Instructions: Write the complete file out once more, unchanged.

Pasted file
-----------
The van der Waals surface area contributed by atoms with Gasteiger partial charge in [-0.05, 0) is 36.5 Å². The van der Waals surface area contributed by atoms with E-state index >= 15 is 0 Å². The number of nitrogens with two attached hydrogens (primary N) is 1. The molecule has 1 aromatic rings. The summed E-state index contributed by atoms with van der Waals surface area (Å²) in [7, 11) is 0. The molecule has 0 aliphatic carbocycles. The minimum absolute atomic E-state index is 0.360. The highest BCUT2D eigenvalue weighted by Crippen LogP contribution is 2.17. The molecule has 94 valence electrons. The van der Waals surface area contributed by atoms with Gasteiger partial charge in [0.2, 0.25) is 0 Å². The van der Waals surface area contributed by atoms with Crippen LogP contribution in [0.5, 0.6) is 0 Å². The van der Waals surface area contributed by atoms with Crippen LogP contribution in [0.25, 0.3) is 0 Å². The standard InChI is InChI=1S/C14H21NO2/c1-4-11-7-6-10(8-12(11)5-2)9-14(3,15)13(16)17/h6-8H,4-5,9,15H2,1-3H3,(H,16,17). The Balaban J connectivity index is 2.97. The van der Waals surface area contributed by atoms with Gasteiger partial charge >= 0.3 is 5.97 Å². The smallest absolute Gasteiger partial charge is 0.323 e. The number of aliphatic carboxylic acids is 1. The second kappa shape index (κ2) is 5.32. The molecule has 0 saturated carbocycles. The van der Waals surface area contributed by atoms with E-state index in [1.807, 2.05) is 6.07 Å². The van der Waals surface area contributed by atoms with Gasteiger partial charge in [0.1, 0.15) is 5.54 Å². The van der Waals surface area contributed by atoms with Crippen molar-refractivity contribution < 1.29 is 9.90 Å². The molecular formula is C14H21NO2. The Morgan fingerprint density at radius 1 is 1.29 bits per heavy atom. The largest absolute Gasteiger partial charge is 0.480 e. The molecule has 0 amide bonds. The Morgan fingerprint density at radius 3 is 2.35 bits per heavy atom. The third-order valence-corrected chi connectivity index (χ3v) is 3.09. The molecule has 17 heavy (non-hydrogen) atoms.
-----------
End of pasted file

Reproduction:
The van der Waals surface area contributed by atoms with Gasteiger partial charge in [-0.05, 0) is 36.5 Å². The van der Waals surface area contributed by atoms with E-state index >= 15 is 0 Å². The number of nitrogens with two attached hydrogens (primary N) is 1. The molecule has 1 aromatic rings. The summed E-state index contributed by atoms with van der Waals surface area (Å²) in [7, 11) is 0. The molecule has 0 aliphatic carbocycles. The minimum absolute atomic E-state index is 0.360. The highest BCUT2D eigenvalue weighted by Crippen LogP contribution is 2.17. The molecule has 94 valence electrons. The van der Waals surface area contributed by atoms with Gasteiger partial charge in [0.2, 0.25) is 0 Å². The van der Waals surface area contributed by atoms with Crippen LogP contribution in [0.5, 0.6) is 0 Å². The van der Waals surface area contributed by atoms with Crippen LogP contribution in [0.25, 0.3) is 0 Å². The standard InChI is InChI=1S/C14H21NO2/c1-4-11-7-6-10(8-12(11)5-2)9-14(3,15)13(16)17/h6-8H,4-5,9,15H2,1-3H3,(H,16,17). The Balaban J connectivity index is 2.97. The van der Waals surface area contributed by atoms with Gasteiger partial charge >= 0.3 is 5.97 Å². The smallest absolute Gasteiger partial charge is 0.323 e. The number of aliphatic carboxylic acids is 1. The second kappa shape index (κ2) is 5.32. The molecule has 0 saturated carbocycles. The van der Waals surface area contributed by atoms with E-state index in [1.807, 2.05) is 6.07 Å². The van der Waals surface area contributed by atoms with Gasteiger partial charge in [0.1, 0.15) is 5.54 Å². The van der Waals surface area contributed by atoms with Crippen molar-refractivity contribution < 1.29 is 9.90 Å². The molecular formula is C14H21NO2. The Morgan fingerprint density at radius 1 is 1.29 bits per heavy atom. The largest absolute Gasteiger partial charge is 0.480 e. The molecule has 0 amide bonds. The Morgan fingerprint density at radius 3 is 2.35 bits per heavy atom. The third-order valence-corrected chi connectivity index (χ3v) is 3.09. The molecule has 17 heavy (non-hydrogen) atoms.